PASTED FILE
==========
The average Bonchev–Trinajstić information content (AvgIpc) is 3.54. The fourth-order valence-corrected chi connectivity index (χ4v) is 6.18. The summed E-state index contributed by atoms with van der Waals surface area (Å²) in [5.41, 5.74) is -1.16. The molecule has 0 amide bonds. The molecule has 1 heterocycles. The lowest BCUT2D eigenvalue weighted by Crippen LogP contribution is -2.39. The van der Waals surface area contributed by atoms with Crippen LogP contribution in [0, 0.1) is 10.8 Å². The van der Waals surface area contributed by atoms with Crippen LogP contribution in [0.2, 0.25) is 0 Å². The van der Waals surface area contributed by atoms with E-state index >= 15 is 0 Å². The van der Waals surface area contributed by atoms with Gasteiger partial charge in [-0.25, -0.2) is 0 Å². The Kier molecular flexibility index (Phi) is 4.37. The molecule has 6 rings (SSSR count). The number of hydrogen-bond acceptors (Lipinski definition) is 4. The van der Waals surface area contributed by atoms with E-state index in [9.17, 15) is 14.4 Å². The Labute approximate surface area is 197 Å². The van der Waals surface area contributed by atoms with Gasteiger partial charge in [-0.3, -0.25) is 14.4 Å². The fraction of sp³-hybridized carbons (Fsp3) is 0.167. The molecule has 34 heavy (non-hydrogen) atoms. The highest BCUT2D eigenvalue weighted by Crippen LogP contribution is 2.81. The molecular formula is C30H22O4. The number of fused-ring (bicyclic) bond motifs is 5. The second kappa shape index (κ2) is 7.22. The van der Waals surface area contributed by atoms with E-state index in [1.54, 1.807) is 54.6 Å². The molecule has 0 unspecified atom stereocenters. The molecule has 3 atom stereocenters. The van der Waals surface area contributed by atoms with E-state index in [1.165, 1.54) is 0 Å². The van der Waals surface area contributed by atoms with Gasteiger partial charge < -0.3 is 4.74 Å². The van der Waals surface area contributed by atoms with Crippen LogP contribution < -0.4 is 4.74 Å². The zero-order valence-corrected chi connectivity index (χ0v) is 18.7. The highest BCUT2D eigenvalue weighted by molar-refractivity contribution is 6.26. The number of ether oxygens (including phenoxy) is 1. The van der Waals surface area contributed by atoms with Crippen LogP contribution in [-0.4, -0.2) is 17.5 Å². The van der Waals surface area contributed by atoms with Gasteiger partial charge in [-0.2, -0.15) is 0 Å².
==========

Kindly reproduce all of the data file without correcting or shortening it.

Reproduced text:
The average Bonchev–Trinajstić information content (AvgIpc) is 3.54. The fourth-order valence-corrected chi connectivity index (χ4v) is 6.18. The summed E-state index contributed by atoms with van der Waals surface area (Å²) in [5.41, 5.74) is -1.16. The molecule has 0 amide bonds. The molecule has 1 heterocycles. The lowest BCUT2D eigenvalue weighted by Crippen LogP contribution is -2.39. The van der Waals surface area contributed by atoms with Crippen LogP contribution in [0, 0.1) is 10.8 Å². The van der Waals surface area contributed by atoms with Crippen LogP contribution in [0.2, 0.25) is 0 Å². The van der Waals surface area contributed by atoms with E-state index >= 15 is 0 Å². The van der Waals surface area contributed by atoms with Gasteiger partial charge in [-0.25, -0.2) is 0 Å². The Kier molecular flexibility index (Phi) is 4.37. The molecule has 6 rings (SSSR count). The number of hydrogen-bond acceptors (Lipinski definition) is 4. The van der Waals surface area contributed by atoms with E-state index in [9.17, 15) is 14.4 Å². The Labute approximate surface area is 197 Å². The van der Waals surface area contributed by atoms with Gasteiger partial charge in [-0.3, -0.25) is 14.4 Å². The fraction of sp³-hybridized carbons (Fsp3) is 0.167. The molecule has 34 heavy (non-hydrogen) atoms. The highest BCUT2D eigenvalue weighted by Crippen LogP contribution is 2.81. The molecular formula is C30H22O4. The number of fused-ring (bicyclic) bond motifs is 5. The second kappa shape index (κ2) is 7.22. The van der Waals surface area contributed by atoms with E-state index in [1.54, 1.807) is 54.6 Å². The molecule has 0 unspecified atom stereocenters. The molecule has 3 atom stereocenters. The van der Waals surface area contributed by atoms with E-state index in [1.165, 1.54) is 0 Å². The van der Waals surface area contributed by atoms with Gasteiger partial charge < -0.3 is 4.74 Å². The van der Waals surface area contributed by atoms with Crippen LogP contribution < -0.4 is 4.74 Å². The zero-order valence-corrected chi connectivity index (χ0v) is 18.7. The highest BCUT2D eigenvalue weighted by molar-refractivity contribution is 6.26. The number of ether oxygens (including phenoxy) is 1. The van der Waals surface area contributed by atoms with Crippen LogP contribution in [-0.4, -0.2) is 17.5 Å². The van der Waals surface area contributed by atoms with Gasteiger partial charge in [-0.2, -0.15) is 0 Å².